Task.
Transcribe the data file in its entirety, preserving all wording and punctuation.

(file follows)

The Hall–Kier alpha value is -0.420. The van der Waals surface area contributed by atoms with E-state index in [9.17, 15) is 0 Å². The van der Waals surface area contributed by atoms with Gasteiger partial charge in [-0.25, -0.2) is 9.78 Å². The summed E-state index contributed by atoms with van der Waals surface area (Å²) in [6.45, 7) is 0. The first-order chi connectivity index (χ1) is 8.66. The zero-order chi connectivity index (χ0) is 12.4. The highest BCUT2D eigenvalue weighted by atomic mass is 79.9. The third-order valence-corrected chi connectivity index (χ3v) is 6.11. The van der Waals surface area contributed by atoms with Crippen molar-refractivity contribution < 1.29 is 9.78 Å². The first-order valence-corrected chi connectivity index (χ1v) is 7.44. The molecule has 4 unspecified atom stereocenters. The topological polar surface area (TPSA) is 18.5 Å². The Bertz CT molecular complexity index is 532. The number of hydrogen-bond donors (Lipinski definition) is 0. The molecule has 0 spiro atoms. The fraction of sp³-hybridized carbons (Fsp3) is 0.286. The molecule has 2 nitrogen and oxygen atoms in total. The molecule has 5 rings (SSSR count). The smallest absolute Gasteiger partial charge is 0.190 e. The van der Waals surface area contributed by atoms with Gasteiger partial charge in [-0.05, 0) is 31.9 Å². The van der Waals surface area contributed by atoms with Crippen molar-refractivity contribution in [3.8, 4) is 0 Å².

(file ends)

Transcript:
The Hall–Kier alpha value is -0.420. The van der Waals surface area contributed by atoms with E-state index in [9.17, 15) is 0 Å². The van der Waals surface area contributed by atoms with Gasteiger partial charge in [-0.25, -0.2) is 9.78 Å². The summed E-state index contributed by atoms with van der Waals surface area (Å²) in [6.45, 7) is 0. The first-order chi connectivity index (χ1) is 8.66. The zero-order chi connectivity index (χ0) is 12.4. The highest BCUT2D eigenvalue weighted by atomic mass is 79.9. The third-order valence-corrected chi connectivity index (χ3v) is 6.11. The van der Waals surface area contributed by atoms with Crippen molar-refractivity contribution < 1.29 is 9.78 Å². The first-order valence-corrected chi connectivity index (χ1v) is 7.44. The molecule has 4 unspecified atom stereocenters. The topological polar surface area (TPSA) is 18.5 Å². The Bertz CT molecular complexity index is 532. The number of hydrogen-bond donors (Lipinski definition) is 0. The molecule has 0 spiro atoms. The fraction of sp³-hybridized carbons (Fsp3) is 0.286. The molecule has 2 nitrogen and oxygen atoms in total. The molecule has 5 rings (SSSR count). The smallest absolute Gasteiger partial charge is 0.190 e. The van der Waals surface area contributed by atoms with Gasteiger partial charge in [-0.05, 0) is 31.9 Å². The van der Waals surface area contributed by atoms with Crippen molar-refractivity contribution in [3.8, 4) is 0 Å².